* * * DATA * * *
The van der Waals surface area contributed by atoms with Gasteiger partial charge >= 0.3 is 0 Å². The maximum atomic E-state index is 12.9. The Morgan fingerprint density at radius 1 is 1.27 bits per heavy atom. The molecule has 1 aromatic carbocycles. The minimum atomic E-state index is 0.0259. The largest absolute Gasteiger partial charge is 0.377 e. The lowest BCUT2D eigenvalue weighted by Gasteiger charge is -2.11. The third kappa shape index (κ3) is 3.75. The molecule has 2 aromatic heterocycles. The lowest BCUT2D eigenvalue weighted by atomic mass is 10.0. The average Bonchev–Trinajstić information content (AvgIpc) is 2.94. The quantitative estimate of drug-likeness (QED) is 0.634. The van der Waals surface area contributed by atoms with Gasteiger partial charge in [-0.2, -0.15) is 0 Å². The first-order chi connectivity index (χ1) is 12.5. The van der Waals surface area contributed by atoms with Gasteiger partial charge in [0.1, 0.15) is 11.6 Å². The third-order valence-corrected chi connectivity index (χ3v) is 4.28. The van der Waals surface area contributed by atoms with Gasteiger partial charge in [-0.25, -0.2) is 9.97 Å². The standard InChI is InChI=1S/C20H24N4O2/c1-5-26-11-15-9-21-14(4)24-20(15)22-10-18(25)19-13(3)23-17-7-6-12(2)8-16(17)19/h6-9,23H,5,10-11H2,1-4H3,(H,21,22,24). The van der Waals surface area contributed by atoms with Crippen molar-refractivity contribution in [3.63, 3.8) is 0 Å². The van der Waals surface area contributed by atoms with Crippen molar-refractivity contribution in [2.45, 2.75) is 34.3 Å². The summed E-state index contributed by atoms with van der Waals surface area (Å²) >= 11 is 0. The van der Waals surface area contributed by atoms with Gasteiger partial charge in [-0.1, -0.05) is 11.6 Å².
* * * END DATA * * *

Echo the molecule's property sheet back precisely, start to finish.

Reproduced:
The van der Waals surface area contributed by atoms with Gasteiger partial charge >= 0.3 is 0 Å². The maximum atomic E-state index is 12.9. The Morgan fingerprint density at radius 1 is 1.27 bits per heavy atom. The molecule has 1 aromatic carbocycles. The minimum atomic E-state index is 0.0259. The largest absolute Gasteiger partial charge is 0.377 e. The lowest BCUT2D eigenvalue weighted by Gasteiger charge is -2.11. The third kappa shape index (κ3) is 3.75. The molecule has 2 aromatic heterocycles. The lowest BCUT2D eigenvalue weighted by atomic mass is 10.0. The average Bonchev–Trinajstić information content (AvgIpc) is 2.94. The quantitative estimate of drug-likeness (QED) is 0.634. The van der Waals surface area contributed by atoms with Gasteiger partial charge in [-0.2, -0.15) is 0 Å². The first-order chi connectivity index (χ1) is 12.5. The van der Waals surface area contributed by atoms with Gasteiger partial charge in [0.1, 0.15) is 11.6 Å². The third-order valence-corrected chi connectivity index (χ3v) is 4.28. The van der Waals surface area contributed by atoms with Gasteiger partial charge in [-0.25, -0.2) is 9.97 Å². The standard InChI is InChI=1S/C20H24N4O2/c1-5-26-11-15-9-21-14(4)24-20(15)22-10-18(25)19-13(3)23-17-7-6-12(2)8-16(17)19/h6-9,23H,5,10-11H2,1-4H3,(H,21,22,24). The van der Waals surface area contributed by atoms with Crippen molar-refractivity contribution in [3.63, 3.8) is 0 Å². The van der Waals surface area contributed by atoms with Crippen molar-refractivity contribution in [2.45, 2.75) is 34.3 Å². The summed E-state index contributed by atoms with van der Waals surface area (Å²) >= 11 is 0. The van der Waals surface area contributed by atoms with Gasteiger partial charge in [-0.1, -0.05) is 11.6 Å².